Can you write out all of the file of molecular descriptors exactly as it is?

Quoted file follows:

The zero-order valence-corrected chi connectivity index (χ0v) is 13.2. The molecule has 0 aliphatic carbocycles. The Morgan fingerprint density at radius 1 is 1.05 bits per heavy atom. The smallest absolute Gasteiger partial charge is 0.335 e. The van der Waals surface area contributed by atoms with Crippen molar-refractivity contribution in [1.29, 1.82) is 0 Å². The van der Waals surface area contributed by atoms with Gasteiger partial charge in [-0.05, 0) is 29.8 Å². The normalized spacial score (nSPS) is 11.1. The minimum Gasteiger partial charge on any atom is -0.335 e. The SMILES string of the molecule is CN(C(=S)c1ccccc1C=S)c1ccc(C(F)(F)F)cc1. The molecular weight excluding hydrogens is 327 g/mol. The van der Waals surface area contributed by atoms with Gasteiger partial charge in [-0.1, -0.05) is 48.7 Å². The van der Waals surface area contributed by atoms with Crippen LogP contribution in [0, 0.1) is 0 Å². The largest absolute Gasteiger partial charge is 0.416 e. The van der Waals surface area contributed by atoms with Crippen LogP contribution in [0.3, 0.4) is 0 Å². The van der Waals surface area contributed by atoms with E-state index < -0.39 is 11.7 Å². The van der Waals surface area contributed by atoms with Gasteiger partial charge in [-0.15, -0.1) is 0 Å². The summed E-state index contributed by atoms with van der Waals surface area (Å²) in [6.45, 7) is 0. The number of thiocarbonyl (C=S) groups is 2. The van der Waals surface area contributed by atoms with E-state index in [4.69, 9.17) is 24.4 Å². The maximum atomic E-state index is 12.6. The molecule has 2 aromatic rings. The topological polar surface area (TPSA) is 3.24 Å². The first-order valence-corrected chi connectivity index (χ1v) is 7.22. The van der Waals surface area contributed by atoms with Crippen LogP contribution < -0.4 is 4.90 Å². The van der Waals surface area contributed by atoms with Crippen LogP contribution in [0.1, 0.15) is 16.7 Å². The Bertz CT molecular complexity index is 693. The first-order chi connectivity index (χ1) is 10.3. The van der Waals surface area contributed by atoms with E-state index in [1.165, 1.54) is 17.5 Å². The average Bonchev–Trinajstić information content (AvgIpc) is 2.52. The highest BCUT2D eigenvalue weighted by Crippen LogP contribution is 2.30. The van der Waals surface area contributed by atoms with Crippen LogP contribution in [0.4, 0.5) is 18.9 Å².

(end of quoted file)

The zero-order valence-corrected chi connectivity index (χ0v) is 13.2. The molecule has 0 aliphatic carbocycles. The Morgan fingerprint density at radius 1 is 1.05 bits per heavy atom. The smallest absolute Gasteiger partial charge is 0.335 e. The van der Waals surface area contributed by atoms with Crippen molar-refractivity contribution in [1.29, 1.82) is 0 Å². The van der Waals surface area contributed by atoms with Gasteiger partial charge in [-0.05, 0) is 29.8 Å². The normalized spacial score (nSPS) is 11.1. The minimum Gasteiger partial charge on any atom is -0.335 e. The SMILES string of the molecule is CN(C(=S)c1ccccc1C=S)c1ccc(C(F)(F)F)cc1. The molecular weight excluding hydrogens is 327 g/mol. The van der Waals surface area contributed by atoms with Gasteiger partial charge in [-0.1, -0.05) is 48.7 Å². The van der Waals surface area contributed by atoms with Crippen LogP contribution in [0, 0.1) is 0 Å². The largest absolute Gasteiger partial charge is 0.416 e. The van der Waals surface area contributed by atoms with Crippen LogP contribution in [0.3, 0.4) is 0 Å². The van der Waals surface area contributed by atoms with E-state index < -0.39 is 11.7 Å². The van der Waals surface area contributed by atoms with Gasteiger partial charge in [-0.15, -0.1) is 0 Å². The summed E-state index contributed by atoms with van der Waals surface area (Å²) in [6.45, 7) is 0. The number of thiocarbonyl (C=S) groups is 2. The van der Waals surface area contributed by atoms with E-state index in [4.69, 9.17) is 24.4 Å². The maximum atomic E-state index is 12.6. The molecule has 2 aromatic rings. The topological polar surface area (TPSA) is 3.24 Å². The first-order valence-corrected chi connectivity index (χ1v) is 7.22. The van der Waals surface area contributed by atoms with Crippen LogP contribution < -0.4 is 4.90 Å². The van der Waals surface area contributed by atoms with Crippen LogP contribution in [0.1, 0.15) is 16.7 Å². The Bertz CT molecular complexity index is 693. The first-order chi connectivity index (χ1) is 10.3. The van der Waals surface area contributed by atoms with E-state index in [1.165, 1.54) is 17.5 Å². The average Bonchev–Trinajstić information content (AvgIpc) is 2.52. The highest BCUT2D eigenvalue weighted by Crippen LogP contribution is 2.30. The van der Waals surface area contributed by atoms with Crippen LogP contribution in [0.4, 0.5) is 18.9 Å².